Archives for posts with tag: Bruce G. Charlton

Arianism and Rebellion

Posted on John C. Wright’s blog:

November 14, 2013
Arius and his followers denied that Jesus was fully God by nature (homoousios) and added a superfluous iota (homoiousios) to the theological term to make him a divinized man, thus a lesser “god” than the Father Almighty.

November 15, 2013
Affirming that Christ is not God by nature leads immediately to denying him God’s authority and power for a host of things. Another logical and immediate consequence is the loss of reverence and obedience to the Church founded by Jesus Christ, whose authority is automatically suspicious if her founder is not God. A third most important consequence is that the Eucharist and other sacraments are then deemed to be human inventions and not the only means to receive God’s grace (the Church teaches that everybody who is saved, including non-Christians, is saved through actual or desired baptism, that is, through the Church, the Body of Christ). Every heresy, false religion or schism, as every grave sin, is basically a refusal of God’s authority over one’s conscience. For Christians, it is also the denial of the Church’s authority to assess what comes from God or not, and to distribute God’s gifts as instructed. Some consequences take time to become manifest; for example, the Arians would not think, in the 4th Century, to abrogate the Eucharist, but Luther did a thousand years later.

I agree entirely with Mr. Wright that the territories plagued for three centuries with Arianism were easy prey for the barbarians.

[See also the preceding comment by John C. Wright on various errors and heresies and his answer to Stephen J. on the same question of Arianism.]

Leftism and Sturm und Drang

Posted on Bruce G. Charlton’s blog [Leftism as rebellion against reality]:

November 15, 2013
This is very perceptive and well said: rebellion against reality can never win, but will never cease.

Maritain pointed out interesting things on the subject in his essay on Luther. He said that the Reformer was in fact the precursor of the Romantic movement [Sturm und Drang] in opposing his subjectivity, his self, to God and the entire Church. His phrase “Tell them Dr Luther will have it so” is a proud refusal to accept anything from “the other” that would not fit his views. Luther is the type of charismatic “hero” whose heroism consists in being a (preferably young and genius) rebel against all authority, and doing the contrary of real heroic deeds.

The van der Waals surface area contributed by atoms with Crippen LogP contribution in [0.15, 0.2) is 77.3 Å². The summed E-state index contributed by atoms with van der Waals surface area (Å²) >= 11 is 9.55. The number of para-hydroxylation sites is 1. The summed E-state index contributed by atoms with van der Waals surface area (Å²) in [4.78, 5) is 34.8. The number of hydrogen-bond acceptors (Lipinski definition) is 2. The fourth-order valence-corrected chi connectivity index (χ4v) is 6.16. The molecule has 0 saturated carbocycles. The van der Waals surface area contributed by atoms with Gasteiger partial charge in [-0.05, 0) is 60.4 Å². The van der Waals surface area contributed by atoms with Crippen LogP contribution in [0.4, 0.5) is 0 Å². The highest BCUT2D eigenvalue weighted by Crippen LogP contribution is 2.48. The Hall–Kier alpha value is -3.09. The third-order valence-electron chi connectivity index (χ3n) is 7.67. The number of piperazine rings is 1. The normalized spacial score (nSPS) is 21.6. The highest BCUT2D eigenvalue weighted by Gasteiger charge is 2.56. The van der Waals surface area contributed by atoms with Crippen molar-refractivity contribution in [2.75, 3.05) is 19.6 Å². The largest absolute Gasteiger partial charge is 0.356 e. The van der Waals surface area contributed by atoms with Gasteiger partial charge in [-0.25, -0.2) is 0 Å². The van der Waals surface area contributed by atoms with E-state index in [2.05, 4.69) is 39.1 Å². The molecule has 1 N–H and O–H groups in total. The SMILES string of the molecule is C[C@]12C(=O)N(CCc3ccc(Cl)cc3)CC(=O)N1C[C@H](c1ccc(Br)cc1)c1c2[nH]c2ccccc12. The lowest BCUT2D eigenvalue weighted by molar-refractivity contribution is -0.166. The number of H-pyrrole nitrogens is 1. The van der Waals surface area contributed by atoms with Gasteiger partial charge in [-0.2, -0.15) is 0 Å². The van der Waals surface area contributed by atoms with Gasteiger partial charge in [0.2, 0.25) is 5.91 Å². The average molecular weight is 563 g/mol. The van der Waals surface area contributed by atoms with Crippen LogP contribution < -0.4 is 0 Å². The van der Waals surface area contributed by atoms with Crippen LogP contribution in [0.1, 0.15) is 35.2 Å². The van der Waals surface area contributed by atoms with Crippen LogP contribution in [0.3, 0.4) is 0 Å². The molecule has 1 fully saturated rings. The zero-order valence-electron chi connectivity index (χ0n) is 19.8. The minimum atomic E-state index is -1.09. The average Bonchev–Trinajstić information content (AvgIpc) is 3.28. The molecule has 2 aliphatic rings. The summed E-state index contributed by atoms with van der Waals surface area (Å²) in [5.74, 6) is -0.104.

It appears that the layer added by political correctness to the inversion of values was previously taught to modern people by the Romantic movement. All this ultimately boils down to the original sin: I am god unto myself and owe nothing to anyone, particularly to God – hence the propensity to gradually negate God’s authority, then his existence. The philosophically inclined usually call that enlightenment.

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Abstraction and Judgment

In a blogpost titled “The Other Side of the Picture” about the failings of Leftist and politically correct college education, John C. Wright wrote:

”This is a mental disorder inflicted by modern education. It is a narrowing of the mind in the name of broadmindedness, and the closing of the mind in the name of openmindedness.
“It is the folly of those who are taught only enough of a subject to be told the objections and questions undermining its foundations, but not enough to do the disciplined and rigorous intellectual work, yes, the hard work, of answering those objections or sitting as a judge and making a determination of their admissibility, as debating as a juror and weighing their probity and pertinence.
” [my emphasis]

I was at the same time reflecting on an idea I noticed in Dr. Bruce G. Charlton’s Thought Prison where he qualifies Leftist and PC worldview as “abstract.” I was a bit taken aback by the term, as I find nothing wrong with abstraction in itself, but then I recalled, from Maritain’s works, that abstraction is only the first of the two necessary operations of the intellect.

Knowledge – and determination of an act as good or not when speaking of the practical intellect – is achieved only when ideas formed through abstraction of universal essences are processed in the second operation of the mind, namely judgment, where they are checked against reality. To be proven true, an idea must terminate at the thing itself, actual or possible; judgment must assert what the thing is in extramental reality.

It is then no wonder that Leftists and nihilists are always accusing others of being “judgmental.”
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Meditatio Mortis from Bruce G. Charlton

Interesting post today from Dr Charlton on immortality of the soul: http://charltonteaching.blogspot.ca/2012/09/at-death-ancient-versus-modern.html

A commenter refers to another post from Dr. Charlton on radical doubt that was pivotal in his own conversion, saying: “It certainly forced me to contemplate whether there’s any good reason to believe that we moderns are right in contradiction to more than 99% of the people who ever lived.” (http://charltonteaching.blogspot.ca/2010/06/malignancy-of-radical-doubt.html)

Dr Charlton insists that belief in immortality of the soul is completely natural to all men of all eras except modern elites of the West. Note that he took 40 years to seriously explore other avenues before coming back to Christian faith and classical philosophy.

His post of September 14 on time and eternity is also very good: http://charltonteaching.blogspot.ca/2012/09/eternity-as-out-of-time.html

It put back in my mind the historian of religions Mircea Eliade’s book The Sacred and The Profane, which is a good overview of how men have always and everywhere been religious, except modern types mostly disconnected from the natural world.

Mircea Eliade, The Sacred and the Profane (PDF)